Jaymie Silk, “The Rise and Fall of Jaymie Silk and Rave Culture”


ALBUM OF THE DAY

Jaymie Silk, “The Rise and Fall of Jaymie Silk and Rave Culture”

By Joe Muggs May 11, 2022




Beninese-Italian-French-Canadian producer Jaymie Silk has long created intricate sets of connections across a wide range of dance and electronic music genres. Often, he casts his net wide for a single record: on some releases, you’ll hear as much notes of Aphex Twin, Arca and gabber as the deep house and ballroom sound he made himself on. the teeth. DJ in Montreal. On his last album The rise and fall of Jaymie Silk and rave culture there’s a much narrower focus: you don’t even have to hear Malcolm X’s extended samples in the “Freedom for Everybody” opener to know, like his 2020 album From club to bedroom, Rise and fall is dedicated to exploring the theme of black dance culture.

To like Of the club, Rise and fall is built on mostly North American regional club sounds. The Baltimore club’s “Think” breakbeats are particularly prominent early on, the Philly and Jersey club’s tempo push and ballroom open spaces are ubiquitous, and there are Chicago footwork patterns in the bath almost without sub-bass drums from “Take Time”. to Breathe”, which closes the album. The classic house of NYC and Chicago too. But he’s never a purist with any of these sounds: they melt into each other as Silk searches for the common threads, then traces them to other diasporic sounds. Before the relief of “Take Time…”, there is a spectacular climactic transition from the Afro-Latin carnival delirium of “Cats Love Drums” to the hyperspeed “Waiting for the Day”, with its cyborg-angel AutoTune, which sounds something like a soca front ÌFÉ dancehall electronics.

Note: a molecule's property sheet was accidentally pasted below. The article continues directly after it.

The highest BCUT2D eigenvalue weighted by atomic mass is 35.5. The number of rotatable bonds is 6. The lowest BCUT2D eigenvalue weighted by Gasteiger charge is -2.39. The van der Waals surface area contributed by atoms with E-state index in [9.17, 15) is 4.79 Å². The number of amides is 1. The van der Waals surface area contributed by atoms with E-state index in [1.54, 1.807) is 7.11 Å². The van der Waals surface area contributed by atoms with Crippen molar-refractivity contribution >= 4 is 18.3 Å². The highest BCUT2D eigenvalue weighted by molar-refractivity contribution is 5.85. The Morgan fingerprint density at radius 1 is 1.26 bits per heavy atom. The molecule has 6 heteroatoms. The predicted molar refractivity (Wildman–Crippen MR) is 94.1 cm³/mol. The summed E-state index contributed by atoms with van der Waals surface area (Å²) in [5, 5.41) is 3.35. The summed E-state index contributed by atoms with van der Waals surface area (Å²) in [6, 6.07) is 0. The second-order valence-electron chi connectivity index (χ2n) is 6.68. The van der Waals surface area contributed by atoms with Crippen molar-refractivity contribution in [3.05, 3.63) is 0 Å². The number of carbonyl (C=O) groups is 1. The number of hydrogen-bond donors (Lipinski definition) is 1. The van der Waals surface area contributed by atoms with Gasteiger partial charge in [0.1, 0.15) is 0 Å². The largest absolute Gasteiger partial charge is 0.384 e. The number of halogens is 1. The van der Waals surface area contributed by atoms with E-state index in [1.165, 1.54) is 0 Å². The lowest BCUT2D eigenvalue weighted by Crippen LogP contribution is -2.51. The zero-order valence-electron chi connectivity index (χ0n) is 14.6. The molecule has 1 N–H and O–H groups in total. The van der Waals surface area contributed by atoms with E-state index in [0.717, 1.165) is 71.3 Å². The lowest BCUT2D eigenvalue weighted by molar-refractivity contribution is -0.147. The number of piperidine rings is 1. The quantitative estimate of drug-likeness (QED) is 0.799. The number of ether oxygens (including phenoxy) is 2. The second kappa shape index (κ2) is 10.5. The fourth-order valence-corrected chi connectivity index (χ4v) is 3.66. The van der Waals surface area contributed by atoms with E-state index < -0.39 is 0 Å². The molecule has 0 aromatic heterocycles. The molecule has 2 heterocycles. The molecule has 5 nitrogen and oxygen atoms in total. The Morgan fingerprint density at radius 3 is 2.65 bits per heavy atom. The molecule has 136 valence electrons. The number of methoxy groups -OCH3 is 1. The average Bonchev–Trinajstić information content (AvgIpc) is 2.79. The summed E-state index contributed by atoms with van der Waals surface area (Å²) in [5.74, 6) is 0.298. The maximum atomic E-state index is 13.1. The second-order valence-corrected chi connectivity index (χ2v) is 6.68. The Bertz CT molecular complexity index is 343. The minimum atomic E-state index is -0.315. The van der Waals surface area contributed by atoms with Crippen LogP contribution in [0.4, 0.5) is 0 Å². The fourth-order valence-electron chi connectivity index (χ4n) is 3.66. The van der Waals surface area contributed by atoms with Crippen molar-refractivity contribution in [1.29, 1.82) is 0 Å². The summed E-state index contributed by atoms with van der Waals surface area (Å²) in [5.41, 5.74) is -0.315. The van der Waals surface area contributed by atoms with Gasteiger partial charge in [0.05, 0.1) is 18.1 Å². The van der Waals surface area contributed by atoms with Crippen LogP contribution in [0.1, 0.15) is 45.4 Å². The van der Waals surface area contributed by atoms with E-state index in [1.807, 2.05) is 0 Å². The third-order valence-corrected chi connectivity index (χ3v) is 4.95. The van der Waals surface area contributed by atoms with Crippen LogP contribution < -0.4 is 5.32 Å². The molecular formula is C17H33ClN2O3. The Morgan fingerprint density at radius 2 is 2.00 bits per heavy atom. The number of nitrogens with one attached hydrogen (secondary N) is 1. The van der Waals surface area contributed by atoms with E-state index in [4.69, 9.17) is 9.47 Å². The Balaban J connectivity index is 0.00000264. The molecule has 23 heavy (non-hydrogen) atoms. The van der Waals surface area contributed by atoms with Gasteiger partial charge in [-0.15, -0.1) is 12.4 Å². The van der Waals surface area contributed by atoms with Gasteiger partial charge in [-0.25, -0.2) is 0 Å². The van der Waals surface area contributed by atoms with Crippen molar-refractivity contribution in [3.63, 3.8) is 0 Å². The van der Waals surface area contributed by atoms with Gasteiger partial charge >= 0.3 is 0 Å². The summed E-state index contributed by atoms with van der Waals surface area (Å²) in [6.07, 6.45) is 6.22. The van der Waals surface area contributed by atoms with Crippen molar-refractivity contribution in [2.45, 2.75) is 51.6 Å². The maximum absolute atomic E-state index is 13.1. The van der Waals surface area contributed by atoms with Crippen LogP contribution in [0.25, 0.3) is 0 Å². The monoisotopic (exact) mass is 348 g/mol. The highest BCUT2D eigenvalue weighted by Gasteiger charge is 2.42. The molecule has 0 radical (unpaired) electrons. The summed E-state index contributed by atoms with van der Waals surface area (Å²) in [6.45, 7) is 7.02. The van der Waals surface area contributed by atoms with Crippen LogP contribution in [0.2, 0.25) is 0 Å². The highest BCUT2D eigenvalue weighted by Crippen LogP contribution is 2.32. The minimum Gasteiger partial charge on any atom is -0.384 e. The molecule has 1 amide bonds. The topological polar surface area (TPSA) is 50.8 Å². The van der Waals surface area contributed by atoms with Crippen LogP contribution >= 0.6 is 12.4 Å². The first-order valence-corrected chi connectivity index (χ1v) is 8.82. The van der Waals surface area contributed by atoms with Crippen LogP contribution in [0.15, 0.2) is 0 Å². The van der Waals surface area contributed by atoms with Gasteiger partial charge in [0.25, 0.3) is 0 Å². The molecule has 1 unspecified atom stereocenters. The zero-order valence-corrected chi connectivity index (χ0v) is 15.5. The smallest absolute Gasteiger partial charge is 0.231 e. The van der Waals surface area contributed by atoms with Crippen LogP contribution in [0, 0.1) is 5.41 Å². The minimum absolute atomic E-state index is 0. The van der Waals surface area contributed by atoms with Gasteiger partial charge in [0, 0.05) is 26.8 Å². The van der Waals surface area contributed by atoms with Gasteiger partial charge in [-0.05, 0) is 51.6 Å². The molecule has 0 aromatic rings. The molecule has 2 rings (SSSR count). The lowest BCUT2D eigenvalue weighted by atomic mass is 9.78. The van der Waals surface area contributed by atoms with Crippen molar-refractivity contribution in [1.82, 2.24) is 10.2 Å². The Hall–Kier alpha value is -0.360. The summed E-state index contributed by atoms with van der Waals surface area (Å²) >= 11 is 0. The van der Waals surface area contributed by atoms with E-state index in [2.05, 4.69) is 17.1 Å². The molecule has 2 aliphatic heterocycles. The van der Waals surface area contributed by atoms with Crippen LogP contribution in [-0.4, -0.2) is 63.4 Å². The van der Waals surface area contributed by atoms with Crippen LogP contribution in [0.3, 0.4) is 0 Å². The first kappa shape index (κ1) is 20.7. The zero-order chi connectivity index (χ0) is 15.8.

The web extends even further with heavy UK hardcore rave riffs on “The Heat” and “Bad B” and a bit of European trance/techno in “Stop Singing, Start Swinging”. But these are not outside influences, they are natural extensions of the black American sounds at the heart of the record. It is an illustration of how the club sounds of the African diaspora have been in constant dialogue and feedback with Europe – much like, say, the relationship between early jazz innovators and composers like Ravel and Stravinsky. has never been a mere influence, but a constant mutual relationship. interaction.

All that great conceptualism and cultural mapping is there if you want to seek it out, and as a representation of that landscape of connections, this album is a beautiful thing. But you don’t need to pay attention to any of this to enjoy it. Because first and foremost it’s a club record – it’s as much about heat, movement and sauce as it is about great historic sweeps. Even the Malcolm X samples serve both a dance floor and a radical purpose: “It’s freedom for everyone or it’s freedom for no one” on loop as a growing chant more intense reminds us that dance, club and rave music are nothing without equality for all. It’s fierce in every sense of the word and terrifyingly joyful too.


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